How to overcome the fear of asking

As a first-generation American, the message that I received about success was that if I just put my head down and worked really hard, I would get what I wanted. My parents have told me countless stories about how they didn’t receive help from anyone when they first came to the U.S. and had to rely on their own hard work and determination to survive. It became a source of pride for them – why should they ask for help when they’ve been able to make it all by themselves?

Growing up hearing these stories and watching how hard my parents worked led me to believe that asking for help (or anything else for that matter) was considered a sign of weakness and a waste of time. So, I resolved myself to a career of total self-reliance – I would stay in my lane, maintain a good work ethic, and figure things out on my own, just like my parents did.

Well, I got a rude awakening once I entered the corporate world. I quickly realized that even if I was the most valuable employee on the team, it wouldn’t make a difference for my career progression unless I had the right people in my corner. I watched as those who didn’t contribute as much as I did (but did take the time to cultivate relationships with our managers and ask for resources) move up much faster, and I eventually left the firm, as I thought I would just never be able to catch up. 

This is something I struggled with as an entrepreneur as well, except this time, I wasn’t asking for a promotion or a raise, but for referrals and business. Just the thought of reaching out to an old contact made me uneasy. I would spend so much time thinking about all of the potential reasons why they wouldn’t respond or be a good fit, that I’d convince myself that it wasn’t worth making the ask. 

I allowed these fears and assumptions to paralyze me and hold me back from getting what I wanted in my business and career. I reached a breaking point and finally decided to begin reframing and dismantling each of them:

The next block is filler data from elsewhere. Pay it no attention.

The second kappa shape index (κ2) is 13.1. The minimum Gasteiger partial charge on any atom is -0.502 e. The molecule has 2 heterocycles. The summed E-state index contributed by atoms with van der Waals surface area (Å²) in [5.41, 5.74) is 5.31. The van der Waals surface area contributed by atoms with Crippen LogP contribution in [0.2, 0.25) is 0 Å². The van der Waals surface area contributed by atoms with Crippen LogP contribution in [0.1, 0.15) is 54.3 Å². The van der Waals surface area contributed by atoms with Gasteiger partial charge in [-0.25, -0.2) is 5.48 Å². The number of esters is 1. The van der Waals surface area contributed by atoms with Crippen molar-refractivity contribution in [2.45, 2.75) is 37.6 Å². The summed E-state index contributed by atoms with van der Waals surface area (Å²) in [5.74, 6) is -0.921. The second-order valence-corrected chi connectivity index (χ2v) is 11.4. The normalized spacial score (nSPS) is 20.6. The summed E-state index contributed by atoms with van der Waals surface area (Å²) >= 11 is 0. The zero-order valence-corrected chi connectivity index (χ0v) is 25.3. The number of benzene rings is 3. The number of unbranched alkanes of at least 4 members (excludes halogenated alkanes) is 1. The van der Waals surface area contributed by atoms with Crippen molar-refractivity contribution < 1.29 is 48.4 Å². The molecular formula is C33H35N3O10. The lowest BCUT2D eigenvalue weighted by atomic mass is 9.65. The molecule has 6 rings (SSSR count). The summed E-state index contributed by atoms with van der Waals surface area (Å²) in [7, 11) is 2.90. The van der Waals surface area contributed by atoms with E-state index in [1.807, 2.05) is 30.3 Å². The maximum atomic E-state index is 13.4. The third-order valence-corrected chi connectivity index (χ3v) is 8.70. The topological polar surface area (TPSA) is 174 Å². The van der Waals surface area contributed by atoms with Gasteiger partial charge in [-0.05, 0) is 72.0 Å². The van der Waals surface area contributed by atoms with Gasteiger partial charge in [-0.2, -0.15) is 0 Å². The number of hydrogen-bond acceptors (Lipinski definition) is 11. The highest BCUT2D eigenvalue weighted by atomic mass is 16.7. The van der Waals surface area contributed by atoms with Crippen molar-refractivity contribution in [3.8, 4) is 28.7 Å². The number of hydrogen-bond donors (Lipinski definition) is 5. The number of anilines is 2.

1. Fear of triggering, bothering, or inconveniencing someone
    Most people don’t actually care about or have an opinion of you, so ask for what you want and do what you wish anyway. Usually, when you make the assumption that someone will think you are [fill in the blank], all you’re doing is projecting how you feel about yourself onto them and using it to rationalize not making the ask.
  2. Fear of feeling stupid or weak
    Not asking for help is the real sign of weakness, because it shows that you’re not brave enough to make yourself vulnerable. Asking for anything requires you to expose yourself to some extent, and this can be scary if we don’t know what response we’re going to get. However, leaning into this uncertainty and taking that leap of faith anyway is the greatest indicator of strength and courage.

I should share that this isn’t exactly a “switch” that you can just turn off. When you’ve been conditioned to solely rely on yourself, it is a constant, everyday battle to shift away from this mindset, and the only way to do that is to practice. Send that message, request for help, make the ask. 

If you struggle with asking for help or for what you want at your job and are looking for tips to navigate this, click the button below to contact me and set up a discovery call or email me at [email protected]